But not everything security experts do is something to be followed. Despite recommending that users not click links on emails from unknown sources – a way to avoid phishing emails as well as targeted malware – the researchers themselves admit to doing so. “I do all the time,” one said, laughing, “but I tell my mother not to.” Another admitted that the advice is given more for simplicity’s sake than because it’s the best thing to do: “I never really found a way of giving more precise advice for people who are not technical on what is really safe and what is not.”

This article originally appeared on guardian.co.uk

This article was written by Alex Hern from The Guardian and was legally licensed through the NewsCred publisher network.

Fiat Chrysler Recalls 1.4M Vehicles After Jeep Hack Goes Viral

Fiat Chrysler Recalls 1.4M Vehicles After Jeep Hack Goes Viral

chrysler-uconnect

Fiat Chrysler Automobiles is recalling 1.4 million Dodges, Jeeps, Rams and Chryslers after discovering that a software flaw in the cars’ radios makes them vulnerable to hackers. The announcement coincides with increasing scrutiny over the lack of cybersecurity in many of the most popular Internet of Things products.

Owners do not need to turn their vehicle into a dealer as part of the recall. Instead, FCA plans to send them a USB drive that, upon being plugged into the car, will update their security system, according to CNBC.

“The security of FCA US customers is a top priority, as is retaining their confidence in the Company’s products,” Fiat Chrysler said in a statement Friday. “Accordingly, FCA US has established a dedicated System Quality Engineering team focused on identifying and implementing best practices for software development and integration.”

The company said it’s not aware of any injuries that have occurred as a result of what it called “the software exploitation.”

This change comes only days after Wired magazine published a video of one of their journalists driving a Jeep as it was hacked on the highway. The security researchers who hacked the vehicle were able to turn on the moving vehicle’s windshield wipers, take control of the volume settings and ultimately steer the Jeep into a ditch.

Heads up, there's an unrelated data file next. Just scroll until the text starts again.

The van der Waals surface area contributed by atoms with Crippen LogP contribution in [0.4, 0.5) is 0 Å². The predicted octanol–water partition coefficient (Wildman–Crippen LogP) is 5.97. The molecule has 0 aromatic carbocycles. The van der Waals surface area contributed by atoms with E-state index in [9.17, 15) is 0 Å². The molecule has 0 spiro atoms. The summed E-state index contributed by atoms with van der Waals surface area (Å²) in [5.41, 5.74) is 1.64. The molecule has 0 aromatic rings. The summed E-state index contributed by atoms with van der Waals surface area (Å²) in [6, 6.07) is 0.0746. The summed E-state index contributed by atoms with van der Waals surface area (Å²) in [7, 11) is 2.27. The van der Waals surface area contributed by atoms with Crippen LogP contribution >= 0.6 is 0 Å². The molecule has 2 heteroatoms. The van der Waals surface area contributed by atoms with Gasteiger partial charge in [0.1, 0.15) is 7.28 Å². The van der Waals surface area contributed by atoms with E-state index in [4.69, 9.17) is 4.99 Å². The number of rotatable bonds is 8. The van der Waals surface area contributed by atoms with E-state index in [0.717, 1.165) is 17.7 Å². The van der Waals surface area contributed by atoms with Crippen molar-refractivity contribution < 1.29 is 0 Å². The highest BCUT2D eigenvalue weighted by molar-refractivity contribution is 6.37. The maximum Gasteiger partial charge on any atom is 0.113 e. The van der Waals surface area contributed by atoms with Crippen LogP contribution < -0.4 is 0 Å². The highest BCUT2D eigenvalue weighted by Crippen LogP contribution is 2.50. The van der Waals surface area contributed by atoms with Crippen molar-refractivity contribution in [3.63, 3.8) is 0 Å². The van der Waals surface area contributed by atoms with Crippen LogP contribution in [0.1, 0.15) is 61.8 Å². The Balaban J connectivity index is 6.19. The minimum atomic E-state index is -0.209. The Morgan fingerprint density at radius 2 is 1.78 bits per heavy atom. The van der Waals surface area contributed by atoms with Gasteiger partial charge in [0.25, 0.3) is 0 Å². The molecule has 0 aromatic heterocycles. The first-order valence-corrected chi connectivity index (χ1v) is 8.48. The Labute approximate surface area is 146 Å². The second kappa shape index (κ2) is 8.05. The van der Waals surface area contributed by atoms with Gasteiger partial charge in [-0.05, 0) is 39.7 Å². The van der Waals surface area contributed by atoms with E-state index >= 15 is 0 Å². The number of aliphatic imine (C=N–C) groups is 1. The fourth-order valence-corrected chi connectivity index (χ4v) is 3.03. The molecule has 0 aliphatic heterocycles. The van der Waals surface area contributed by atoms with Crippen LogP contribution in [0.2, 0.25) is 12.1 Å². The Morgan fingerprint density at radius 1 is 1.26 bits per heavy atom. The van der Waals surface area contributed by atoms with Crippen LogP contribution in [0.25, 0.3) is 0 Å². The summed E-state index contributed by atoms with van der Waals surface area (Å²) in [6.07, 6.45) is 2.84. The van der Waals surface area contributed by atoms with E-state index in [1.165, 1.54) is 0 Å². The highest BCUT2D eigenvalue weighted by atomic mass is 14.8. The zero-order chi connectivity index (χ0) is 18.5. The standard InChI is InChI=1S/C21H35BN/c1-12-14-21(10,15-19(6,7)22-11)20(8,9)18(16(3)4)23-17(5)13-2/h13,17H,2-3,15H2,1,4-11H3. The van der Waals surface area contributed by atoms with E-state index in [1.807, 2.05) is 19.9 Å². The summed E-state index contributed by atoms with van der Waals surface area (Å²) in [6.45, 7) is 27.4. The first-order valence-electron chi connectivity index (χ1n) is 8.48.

The following vehicles are subject to the recall: 

2013-2015 MY Dodge Viper specialty vehicles
2013-2015 Ram 1500, 2500 and 3500 pickups
2013-2015 Ram 3500, 4500, 5500 Chassis Cabs
2014-2015 Jeep Grand Cherokee and Cherokee SUVs
2014-2015 Dodge Durango SUVs
2015 MY Chrysler 200, Chrysler 300 and Dodge Charger sedans
2015 Dodge Challenger sports coupes

This article was written by Jeff Stone from International Business Times and was legally licensed through the NewsCred publisher network.

US Secretary of State Kerry appears before Senate Foreign Relations Committee in Washington

Israeli action against Iran would be ‘huge mistake’ – Kerry: NBC

WASHINGTON (Reuters) – U.S. Secretary of State John Kerry said on Friday it would be a huge mistake if Israel decided to take unilateral military action against Iran over its nuclear programme in the future.

Kerry was asked in an NBC “Today” show interview if the nuclear deal reached last week between would make it more likely that Israel might attempt a military or cyber attack on Tehran.

“That’d be an enormous mistake, a huge mistake with grave consequences for Israel and for the region, and I don’t think it’s necessary,” Kerry said.

(Reporting by Doina Chiacu and Susan Heavey)

This article was from Reuters and was legally licensed through the NewsCred publisher network.